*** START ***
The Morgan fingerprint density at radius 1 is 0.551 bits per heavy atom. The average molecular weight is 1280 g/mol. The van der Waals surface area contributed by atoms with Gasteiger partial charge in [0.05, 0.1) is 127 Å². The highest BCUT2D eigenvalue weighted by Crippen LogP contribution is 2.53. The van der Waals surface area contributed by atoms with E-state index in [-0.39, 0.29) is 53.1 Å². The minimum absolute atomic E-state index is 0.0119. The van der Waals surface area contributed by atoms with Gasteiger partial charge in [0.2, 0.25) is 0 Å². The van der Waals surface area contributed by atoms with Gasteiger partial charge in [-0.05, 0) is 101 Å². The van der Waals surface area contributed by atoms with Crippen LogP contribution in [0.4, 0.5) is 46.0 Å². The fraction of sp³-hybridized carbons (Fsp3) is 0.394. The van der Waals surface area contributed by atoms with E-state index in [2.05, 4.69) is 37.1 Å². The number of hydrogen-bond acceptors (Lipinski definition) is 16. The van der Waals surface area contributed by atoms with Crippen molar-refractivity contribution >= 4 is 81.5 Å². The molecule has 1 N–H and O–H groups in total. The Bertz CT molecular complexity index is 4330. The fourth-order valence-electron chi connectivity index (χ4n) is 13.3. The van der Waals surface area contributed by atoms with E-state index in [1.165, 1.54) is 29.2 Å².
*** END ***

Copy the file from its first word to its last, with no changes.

The Morgan fingerprint density at radius 1 is 0.551 bits per heavy atom. The average molecular weight is 1280 g/mol. The van der Waals surface area contributed by atoms with Gasteiger partial charge in [0.05, 0.1) is 127 Å². The highest BCUT2D eigenvalue weighted by Crippen LogP contribution is 2.53. The van der Waals surface area contributed by atoms with E-state index in [-0.39, 0.29) is 53.1 Å². The minimum absolute atomic E-state index is 0.0119. The van der Waals surface area contributed by atoms with Gasteiger partial charge in [0.2, 0.25) is 0 Å². The van der Waals surface area contributed by atoms with Gasteiger partial charge in [-0.05, 0) is 101 Å². The van der Waals surface area contributed by atoms with Crippen LogP contribution in [0.4, 0.5) is 46.0 Å². The fraction of sp³-hybridized carbons (Fsp3) is 0.394. The van der Waals surface area contributed by atoms with E-state index in [2.05, 4.69) is 37.1 Å². The number of hydrogen-bond acceptors (Lipinski definition) is 16. The van der Waals surface area contributed by atoms with Crippen molar-refractivity contribution >= 4 is 81.5 Å². The molecule has 1 N–H and O–H groups in total. The Bertz CT molecular complexity index is 4330. The fourth-order valence-electron chi connectivity index (χ4n) is 13.3. The van der Waals surface area contributed by atoms with E-state index in [1.165, 1.54) is 29.2 Å².